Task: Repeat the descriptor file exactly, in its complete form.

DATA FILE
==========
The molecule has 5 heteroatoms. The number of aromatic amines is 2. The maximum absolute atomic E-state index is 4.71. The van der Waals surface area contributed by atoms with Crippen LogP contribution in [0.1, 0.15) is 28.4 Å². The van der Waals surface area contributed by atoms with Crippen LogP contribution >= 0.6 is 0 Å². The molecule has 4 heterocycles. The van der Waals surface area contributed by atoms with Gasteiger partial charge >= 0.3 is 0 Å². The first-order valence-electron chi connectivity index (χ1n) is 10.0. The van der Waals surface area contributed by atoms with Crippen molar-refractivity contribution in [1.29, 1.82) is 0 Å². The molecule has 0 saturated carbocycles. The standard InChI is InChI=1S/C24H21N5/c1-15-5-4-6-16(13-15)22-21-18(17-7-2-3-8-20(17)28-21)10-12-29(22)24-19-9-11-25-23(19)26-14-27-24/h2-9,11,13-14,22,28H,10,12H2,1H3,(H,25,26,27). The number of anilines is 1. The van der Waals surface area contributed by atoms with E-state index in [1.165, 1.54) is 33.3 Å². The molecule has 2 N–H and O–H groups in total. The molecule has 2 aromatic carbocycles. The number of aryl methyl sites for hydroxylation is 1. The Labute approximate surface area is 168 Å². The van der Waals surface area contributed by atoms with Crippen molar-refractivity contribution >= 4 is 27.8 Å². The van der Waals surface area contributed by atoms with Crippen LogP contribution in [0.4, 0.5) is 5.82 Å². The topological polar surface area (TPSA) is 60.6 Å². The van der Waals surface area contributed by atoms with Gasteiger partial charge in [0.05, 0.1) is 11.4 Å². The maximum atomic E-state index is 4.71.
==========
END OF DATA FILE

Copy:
The molecule has 5 heteroatoms. The number of aromatic amines is 2. The maximum absolute atomic E-state index is 4.71. The van der Waals surface area contributed by atoms with Crippen LogP contribution in [0.1, 0.15) is 28.4 Å². The van der Waals surface area contributed by atoms with Crippen LogP contribution >= 0.6 is 0 Å². The molecule has 4 heterocycles. The van der Waals surface area contributed by atoms with Gasteiger partial charge >= 0.3 is 0 Å². The first-order valence-electron chi connectivity index (χ1n) is 10.0. The van der Waals surface area contributed by atoms with Crippen molar-refractivity contribution in [1.29, 1.82) is 0 Å². The molecule has 0 saturated carbocycles. The standard InChI is InChI=1S/C24H21N5/c1-15-5-4-6-16(13-15)22-21-18(17-7-2-3-8-20(17)28-21)10-12-29(22)24-19-9-11-25-23(19)26-14-27-24/h2-9,11,13-14,22,28H,10,12H2,1H3,(H,25,26,27). The number of anilines is 1. The van der Waals surface area contributed by atoms with E-state index in [1.165, 1.54) is 33.3 Å². The molecule has 2 N–H and O–H groups in total. The molecule has 2 aromatic carbocycles. The number of aryl methyl sites for hydroxylation is 1. The Labute approximate surface area is 168 Å². The van der Waals surface area contributed by atoms with Crippen molar-refractivity contribution >= 4 is 27.8 Å². The van der Waals surface area contributed by atoms with Crippen LogP contribution in [0.4, 0.5) is 5.82 Å². The topological polar surface area (TPSA) is 60.6 Å². The van der Waals surface area contributed by atoms with Gasteiger partial charge in [0.05, 0.1) is 11.4 Å². The maximum atomic E-state index is 4.71.